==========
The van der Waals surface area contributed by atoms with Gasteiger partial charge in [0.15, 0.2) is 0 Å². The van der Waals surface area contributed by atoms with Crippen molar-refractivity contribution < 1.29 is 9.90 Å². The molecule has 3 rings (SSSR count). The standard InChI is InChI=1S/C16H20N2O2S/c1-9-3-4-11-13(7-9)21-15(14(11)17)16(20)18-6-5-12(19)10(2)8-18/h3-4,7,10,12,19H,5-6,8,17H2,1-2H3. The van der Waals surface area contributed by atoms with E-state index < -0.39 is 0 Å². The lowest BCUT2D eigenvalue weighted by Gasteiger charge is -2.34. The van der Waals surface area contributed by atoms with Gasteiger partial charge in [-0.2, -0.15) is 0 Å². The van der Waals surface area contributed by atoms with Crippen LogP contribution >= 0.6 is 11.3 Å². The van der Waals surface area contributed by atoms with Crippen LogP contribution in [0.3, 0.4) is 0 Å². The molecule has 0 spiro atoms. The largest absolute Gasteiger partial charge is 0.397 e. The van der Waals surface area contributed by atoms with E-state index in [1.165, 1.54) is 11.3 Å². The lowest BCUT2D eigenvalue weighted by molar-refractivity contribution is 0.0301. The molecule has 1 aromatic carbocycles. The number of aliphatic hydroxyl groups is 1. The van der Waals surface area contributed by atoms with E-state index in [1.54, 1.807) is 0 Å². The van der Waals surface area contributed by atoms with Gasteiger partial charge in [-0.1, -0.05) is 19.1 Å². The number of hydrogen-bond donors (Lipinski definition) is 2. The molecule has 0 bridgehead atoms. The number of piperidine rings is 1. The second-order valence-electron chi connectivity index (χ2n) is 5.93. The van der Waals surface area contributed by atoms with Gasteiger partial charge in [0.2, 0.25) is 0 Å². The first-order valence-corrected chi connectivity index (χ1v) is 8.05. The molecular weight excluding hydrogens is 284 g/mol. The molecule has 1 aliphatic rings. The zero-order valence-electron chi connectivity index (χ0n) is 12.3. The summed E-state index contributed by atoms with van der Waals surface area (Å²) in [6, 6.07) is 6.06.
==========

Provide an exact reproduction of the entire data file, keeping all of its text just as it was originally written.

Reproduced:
The van der Waals surface area contributed by atoms with Gasteiger partial charge in [0.15, 0.2) is 0 Å². The van der Waals surface area contributed by atoms with Crippen molar-refractivity contribution < 1.29 is 9.90 Å². The molecule has 3 rings (SSSR count). The standard InChI is InChI=1S/C16H20N2O2S/c1-9-3-4-11-13(7-9)21-15(14(11)17)16(20)18-6-5-12(19)10(2)8-18/h3-4,7,10,12,19H,5-6,8,17H2,1-2H3. The van der Waals surface area contributed by atoms with E-state index < -0.39 is 0 Å². The lowest BCUT2D eigenvalue weighted by Gasteiger charge is -2.34. The van der Waals surface area contributed by atoms with Gasteiger partial charge in [-0.2, -0.15) is 0 Å². The van der Waals surface area contributed by atoms with Crippen LogP contribution >= 0.6 is 11.3 Å². The van der Waals surface area contributed by atoms with Crippen LogP contribution in [0.3, 0.4) is 0 Å². The molecule has 0 spiro atoms. The largest absolute Gasteiger partial charge is 0.397 e. The van der Waals surface area contributed by atoms with E-state index in [1.165, 1.54) is 11.3 Å². The lowest BCUT2D eigenvalue weighted by molar-refractivity contribution is 0.0301. The molecule has 1 aromatic carbocycles. The number of aliphatic hydroxyl groups is 1. The van der Waals surface area contributed by atoms with E-state index in [1.54, 1.807) is 0 Å². The van der Waals surface area contributed by atoms with Gasteiger partial charge in [-0.1, -0.05) is 19.1 Å². The number of hydrogen-bond donors (Lipinski definition) is 2. The molecule has 0 bridgehead atoms. The number of piperidine rings is 1. The second-order valence-electron chi connectivity index (χ2n) is 5.93. The van der Waals surface area contributed by atoms with Gasteiger partial charge in [0.2, 0.25) is 0 Å². The first-order valence-corrected chi connectivity index (χ1v) is 8.05. The molecular weight excluding hydrogens is 284 g/mol. The molecule has 1 aliphatic rings. The zero-order valence-electron chi connectivity index (χ0n) is 12.3. The summed E-state index contributed by atoms with van der Waals surface area (Å²) in [6, 6.07) is 6.06.